This chapter reviews a wide range of literature on the “sandwich generation.” Women and men in the sandwich generation are caregivers to their young and older children as well as to one or both parents while managing their own household and work responsibilities. Sandwiched individuals report high levels of stress – physical, emotional and financial. Most sandwiched people are in their 50s and 60s. The sandwich generation is projected to grow dramatically over the next 30 years. Employed caregivers need to make work-related adjustments to undertake care. One response is to work fewer hours. Women undertake more caregiving than do men. The sandwich generation is a worldwide phenomenon with wide country differences in the levels and types of support available to caregivers. The caregiving relationship is complex, involving gender of caregiver, parents and parents-in-law, ethnic differences, resident versus non-resident caregivers, and changes in the relationship over time, sometimes involving Alzheimer’s and dementia. But there are benefits to caregivers as well, including improved relationships, using skills and developing new skills, and generously giving to another. Organizations need to address increases in caregiving among their employees and develop policies and initiatives that support these valued employees. Examples of such initiatives are described. There is also a need at the country level to integrate employees, communities, employers, businesses and levels of government to deal with this increasing trend. Key words: definition of sandwich generation, strains and benefits of caregiving, organizational challenges, supportive organization and government interventions.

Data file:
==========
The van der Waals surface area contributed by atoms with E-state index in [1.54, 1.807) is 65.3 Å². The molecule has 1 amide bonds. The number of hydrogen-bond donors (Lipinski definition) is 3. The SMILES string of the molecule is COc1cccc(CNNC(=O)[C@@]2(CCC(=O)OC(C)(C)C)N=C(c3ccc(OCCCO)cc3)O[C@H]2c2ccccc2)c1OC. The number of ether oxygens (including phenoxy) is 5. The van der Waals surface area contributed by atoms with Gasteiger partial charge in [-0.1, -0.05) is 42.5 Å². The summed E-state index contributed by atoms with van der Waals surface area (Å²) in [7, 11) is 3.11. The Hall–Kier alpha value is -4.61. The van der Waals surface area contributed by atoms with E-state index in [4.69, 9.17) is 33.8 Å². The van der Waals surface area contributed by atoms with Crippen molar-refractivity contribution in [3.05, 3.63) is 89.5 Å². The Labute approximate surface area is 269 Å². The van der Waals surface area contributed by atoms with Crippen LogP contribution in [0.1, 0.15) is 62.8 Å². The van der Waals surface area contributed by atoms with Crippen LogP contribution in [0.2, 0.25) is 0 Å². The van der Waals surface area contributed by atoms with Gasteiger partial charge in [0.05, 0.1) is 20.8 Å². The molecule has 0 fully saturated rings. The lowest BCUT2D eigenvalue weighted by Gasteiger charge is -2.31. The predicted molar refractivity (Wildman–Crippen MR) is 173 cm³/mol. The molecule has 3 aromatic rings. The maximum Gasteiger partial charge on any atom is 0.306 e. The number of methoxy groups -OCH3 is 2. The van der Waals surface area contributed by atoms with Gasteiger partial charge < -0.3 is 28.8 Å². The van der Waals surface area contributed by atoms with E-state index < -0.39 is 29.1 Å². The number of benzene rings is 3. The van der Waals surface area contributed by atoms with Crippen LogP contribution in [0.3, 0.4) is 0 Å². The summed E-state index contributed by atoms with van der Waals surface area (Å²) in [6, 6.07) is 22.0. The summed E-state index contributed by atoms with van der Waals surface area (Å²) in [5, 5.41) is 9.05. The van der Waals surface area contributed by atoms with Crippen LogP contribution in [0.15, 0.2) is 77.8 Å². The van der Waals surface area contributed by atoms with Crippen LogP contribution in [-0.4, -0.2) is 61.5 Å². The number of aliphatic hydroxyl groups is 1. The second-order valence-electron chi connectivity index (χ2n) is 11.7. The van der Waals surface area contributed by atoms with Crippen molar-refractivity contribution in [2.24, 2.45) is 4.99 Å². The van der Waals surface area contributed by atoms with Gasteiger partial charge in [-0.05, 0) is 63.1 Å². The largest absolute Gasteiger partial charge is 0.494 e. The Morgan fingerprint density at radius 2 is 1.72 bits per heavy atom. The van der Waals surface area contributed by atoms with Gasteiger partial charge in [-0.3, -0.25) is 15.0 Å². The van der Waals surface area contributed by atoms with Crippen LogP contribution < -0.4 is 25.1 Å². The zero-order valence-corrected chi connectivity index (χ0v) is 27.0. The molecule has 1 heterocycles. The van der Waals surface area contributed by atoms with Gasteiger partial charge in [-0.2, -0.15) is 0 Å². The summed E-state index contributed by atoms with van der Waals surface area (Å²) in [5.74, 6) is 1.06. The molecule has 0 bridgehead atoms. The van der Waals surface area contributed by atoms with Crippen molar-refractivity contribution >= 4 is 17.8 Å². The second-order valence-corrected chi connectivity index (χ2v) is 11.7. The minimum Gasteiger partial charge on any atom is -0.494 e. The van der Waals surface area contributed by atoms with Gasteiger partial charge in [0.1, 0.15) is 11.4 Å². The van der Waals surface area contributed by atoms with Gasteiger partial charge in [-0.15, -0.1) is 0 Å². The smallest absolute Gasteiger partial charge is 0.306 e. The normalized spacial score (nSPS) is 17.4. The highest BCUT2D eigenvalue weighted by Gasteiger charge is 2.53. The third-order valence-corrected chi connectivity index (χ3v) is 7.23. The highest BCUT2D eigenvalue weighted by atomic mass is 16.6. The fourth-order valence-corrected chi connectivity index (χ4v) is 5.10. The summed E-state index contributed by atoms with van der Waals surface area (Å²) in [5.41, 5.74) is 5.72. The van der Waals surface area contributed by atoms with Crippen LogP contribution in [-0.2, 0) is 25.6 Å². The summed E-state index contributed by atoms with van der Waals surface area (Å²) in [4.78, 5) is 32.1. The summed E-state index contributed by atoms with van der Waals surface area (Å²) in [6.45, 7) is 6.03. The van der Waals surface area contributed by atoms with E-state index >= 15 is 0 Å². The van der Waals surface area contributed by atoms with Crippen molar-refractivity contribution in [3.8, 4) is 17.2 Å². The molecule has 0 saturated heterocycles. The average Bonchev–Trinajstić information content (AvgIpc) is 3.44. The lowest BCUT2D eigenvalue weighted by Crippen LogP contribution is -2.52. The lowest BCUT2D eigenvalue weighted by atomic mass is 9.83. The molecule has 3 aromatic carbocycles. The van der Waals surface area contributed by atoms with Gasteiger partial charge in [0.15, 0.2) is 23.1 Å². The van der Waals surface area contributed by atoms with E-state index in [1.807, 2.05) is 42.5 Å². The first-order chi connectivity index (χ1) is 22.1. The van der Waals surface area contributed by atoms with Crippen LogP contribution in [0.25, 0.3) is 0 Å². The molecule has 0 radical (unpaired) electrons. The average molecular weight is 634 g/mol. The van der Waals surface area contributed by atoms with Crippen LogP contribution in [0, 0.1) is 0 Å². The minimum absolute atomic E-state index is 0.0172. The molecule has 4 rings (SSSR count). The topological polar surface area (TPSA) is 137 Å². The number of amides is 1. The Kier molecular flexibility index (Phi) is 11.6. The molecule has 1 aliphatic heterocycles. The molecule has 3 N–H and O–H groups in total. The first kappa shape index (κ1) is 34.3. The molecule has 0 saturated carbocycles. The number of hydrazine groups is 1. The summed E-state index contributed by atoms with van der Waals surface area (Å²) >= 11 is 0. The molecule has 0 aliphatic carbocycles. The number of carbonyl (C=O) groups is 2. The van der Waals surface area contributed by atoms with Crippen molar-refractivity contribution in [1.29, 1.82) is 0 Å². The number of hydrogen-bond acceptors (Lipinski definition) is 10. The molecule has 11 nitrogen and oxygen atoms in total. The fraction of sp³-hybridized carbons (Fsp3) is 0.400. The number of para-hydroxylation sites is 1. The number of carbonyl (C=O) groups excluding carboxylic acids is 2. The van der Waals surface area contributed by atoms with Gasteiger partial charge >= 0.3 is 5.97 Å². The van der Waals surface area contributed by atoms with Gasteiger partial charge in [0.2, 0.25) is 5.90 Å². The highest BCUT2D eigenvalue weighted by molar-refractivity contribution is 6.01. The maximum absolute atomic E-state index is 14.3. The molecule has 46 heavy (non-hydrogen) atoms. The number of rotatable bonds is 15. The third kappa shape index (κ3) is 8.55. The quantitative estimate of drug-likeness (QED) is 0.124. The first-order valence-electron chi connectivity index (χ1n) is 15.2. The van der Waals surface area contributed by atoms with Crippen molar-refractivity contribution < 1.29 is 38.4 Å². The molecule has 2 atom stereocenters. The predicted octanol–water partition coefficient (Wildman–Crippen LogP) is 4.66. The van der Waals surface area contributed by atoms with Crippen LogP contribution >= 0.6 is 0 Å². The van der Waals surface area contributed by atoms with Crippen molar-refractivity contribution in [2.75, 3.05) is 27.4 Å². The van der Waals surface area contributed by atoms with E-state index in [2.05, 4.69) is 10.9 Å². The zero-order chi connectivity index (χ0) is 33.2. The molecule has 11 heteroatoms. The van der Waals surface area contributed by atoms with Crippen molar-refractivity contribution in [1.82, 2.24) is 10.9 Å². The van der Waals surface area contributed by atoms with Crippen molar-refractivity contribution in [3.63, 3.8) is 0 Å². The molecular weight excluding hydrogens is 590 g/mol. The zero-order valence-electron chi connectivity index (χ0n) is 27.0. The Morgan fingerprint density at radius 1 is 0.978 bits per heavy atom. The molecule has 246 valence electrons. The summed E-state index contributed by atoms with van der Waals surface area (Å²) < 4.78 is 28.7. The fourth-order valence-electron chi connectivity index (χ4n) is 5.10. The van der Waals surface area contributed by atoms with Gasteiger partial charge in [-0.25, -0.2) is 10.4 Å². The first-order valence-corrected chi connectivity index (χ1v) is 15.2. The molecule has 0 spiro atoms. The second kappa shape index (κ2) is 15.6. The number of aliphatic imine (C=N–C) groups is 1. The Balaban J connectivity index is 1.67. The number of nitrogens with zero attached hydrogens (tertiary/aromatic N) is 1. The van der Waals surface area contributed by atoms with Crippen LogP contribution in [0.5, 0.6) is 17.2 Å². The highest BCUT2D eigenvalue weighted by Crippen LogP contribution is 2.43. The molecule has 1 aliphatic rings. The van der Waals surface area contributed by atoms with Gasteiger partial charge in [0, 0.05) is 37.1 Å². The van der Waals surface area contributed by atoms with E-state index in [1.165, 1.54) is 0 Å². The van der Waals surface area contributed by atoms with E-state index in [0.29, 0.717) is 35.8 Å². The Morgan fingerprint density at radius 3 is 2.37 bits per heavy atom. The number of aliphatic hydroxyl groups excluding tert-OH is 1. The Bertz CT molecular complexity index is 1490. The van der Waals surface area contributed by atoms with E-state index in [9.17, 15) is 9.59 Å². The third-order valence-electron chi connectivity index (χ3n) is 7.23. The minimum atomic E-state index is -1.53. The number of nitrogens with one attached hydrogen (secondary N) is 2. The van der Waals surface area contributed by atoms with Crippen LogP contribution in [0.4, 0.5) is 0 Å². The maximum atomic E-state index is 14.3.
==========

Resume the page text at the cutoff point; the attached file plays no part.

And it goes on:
Shelley I. White-Means
An aging population having more chronic health conditions and a lower fertility rate will increase challenges to informal caregivers, perhaps more so in the sandwich generation, as older and younger generations will put pressure on caregivers. The author, using research data, compares sandwiched with non-sandwiched caregivers, in a large U.S. database, on personal demographics, caregiving time, types of care provided, labor force participation and accommodation, perceived burden, quality of life, and employment burden. She reports both similarities and differences between these two groups. Being sandwiched, however, is associated with more financial strain, but similar levels of burden, physical strains, and emotional stresses. It may be that, in both groups, caring for others is seen as a “labor of love.” Organizational support lessened some of these consequences. Societies face challenges as the need for caregivers increases while the supply diminishes. Key words: caregiver challenges, sandwiched versus non-sandwiched caregivers, future societal caregiving challenges.
Nancy Mandell and Ann H. Kim
The lengthening of the life course and the rise in the number of older immigrant adults in Canada have given rise to different patterns of intergenerational relations within older family units. Defined as ‘ties between individuals or groups of different ages’, intergenerational family relationships include all the ways in which family members both give and receive financial, instrumental and emotional care and support for one another. The emergence of complex emotional relations, diverse family structures, interdependent family roles and unanticipated extensions of caregiving into old age represent issues generated in response to global structural patterns. Along with greater complexity, diversity and interdependence among family members, we are witnessing the rise of intergenerational ambivalence. Key words: intergenerational relations, ageing families, intergenerational ambivalence, older immigrants, financial, instrumental and emotional care and support for older adults.